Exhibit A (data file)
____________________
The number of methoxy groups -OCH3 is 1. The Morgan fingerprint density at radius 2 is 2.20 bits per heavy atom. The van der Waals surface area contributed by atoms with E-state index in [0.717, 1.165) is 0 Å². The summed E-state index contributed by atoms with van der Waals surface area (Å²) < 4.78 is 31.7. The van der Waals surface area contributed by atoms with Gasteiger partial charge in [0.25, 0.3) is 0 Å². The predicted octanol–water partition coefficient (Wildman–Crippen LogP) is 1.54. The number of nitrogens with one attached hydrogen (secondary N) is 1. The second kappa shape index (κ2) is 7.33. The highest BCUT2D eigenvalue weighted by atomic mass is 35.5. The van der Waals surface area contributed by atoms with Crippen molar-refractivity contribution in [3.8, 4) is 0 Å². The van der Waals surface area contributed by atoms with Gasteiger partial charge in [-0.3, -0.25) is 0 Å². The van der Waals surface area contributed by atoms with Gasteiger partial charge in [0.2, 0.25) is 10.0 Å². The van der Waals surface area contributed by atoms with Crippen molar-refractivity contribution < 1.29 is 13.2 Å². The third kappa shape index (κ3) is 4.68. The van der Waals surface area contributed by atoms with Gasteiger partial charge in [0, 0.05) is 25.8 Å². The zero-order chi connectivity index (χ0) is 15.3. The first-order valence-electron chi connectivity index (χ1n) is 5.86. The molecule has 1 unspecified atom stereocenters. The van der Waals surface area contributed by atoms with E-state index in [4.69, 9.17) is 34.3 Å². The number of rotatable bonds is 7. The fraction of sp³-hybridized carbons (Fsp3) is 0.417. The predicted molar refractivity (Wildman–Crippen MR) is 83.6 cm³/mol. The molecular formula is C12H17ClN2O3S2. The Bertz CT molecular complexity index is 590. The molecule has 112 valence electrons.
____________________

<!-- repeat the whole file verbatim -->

The number of methoxy groups -OCH3 is 1. The Morgan fingerprint density at radius 2 is 2.20 bits per heavy atom. The van der Waals surface area contributed by atoms with E-state index in [0.717, 1.165) is 0 Å². The summed E-state index contributed by atoms with van der Waals surface area (Å²) < 4.78 is 31.7. The van der Waals surface area contributed by atoms with Gasteiger partial charge in [0.25, 0.3) is 0 Å². The predicted octanol–water partition coefficient (Wildman–Crippen LogP) is 1.54. The number of nitrogens with one attached hydrogen (secondary N) is 1. The second kappa shape index (κ2) is 7.33. The highest BCUT2D eigenvalue weighted by atomic mass is 35.5. The van der Waals surface area contributed by atoms with Crippen molar-refractivity contribution in [3.8, 4) is 0 Å². The van der Waals surface area contributed by atoms with Gasteiger partial charge in [-0.3, -0.25) is 0 Å². The van der Waals surface area contributed by atoms with Gasteiger partial charge in [0.2, 0.25) is 10.0 Å². The van der Waals surface area contributed by atoms with Crippen molar-refractivity contribution < 1.29 is 13.2 Å². The third kappa shape index (κ3) is 4.68. The van der Waals surface area contributed by atoms with Gasteiger partial charge in [0, 0.05) is 25.8 Å². The zero-order chi connectivity index (χ0) is 15.3. The first-order valence-electron chi connectivity index (χ1n) is 5.86. The molecule has 1 unspecified atom stereocenters. The van der Waals surface area contributed by atoms with E-state index in [4.69, 9.17) is 34.3 Å². The number of rotatable bonds is 7. The fraction of sp³-hybridized carbons (Fsp3) is 0.417. The predicted molar refractivity (Wildman–Crippen MR) is 83.6 cm³/mol. The molecular formula is C12H17ClN2O3S2. The Bertz CT molecular complexity index is 590. The molecule has 112 valence electrons.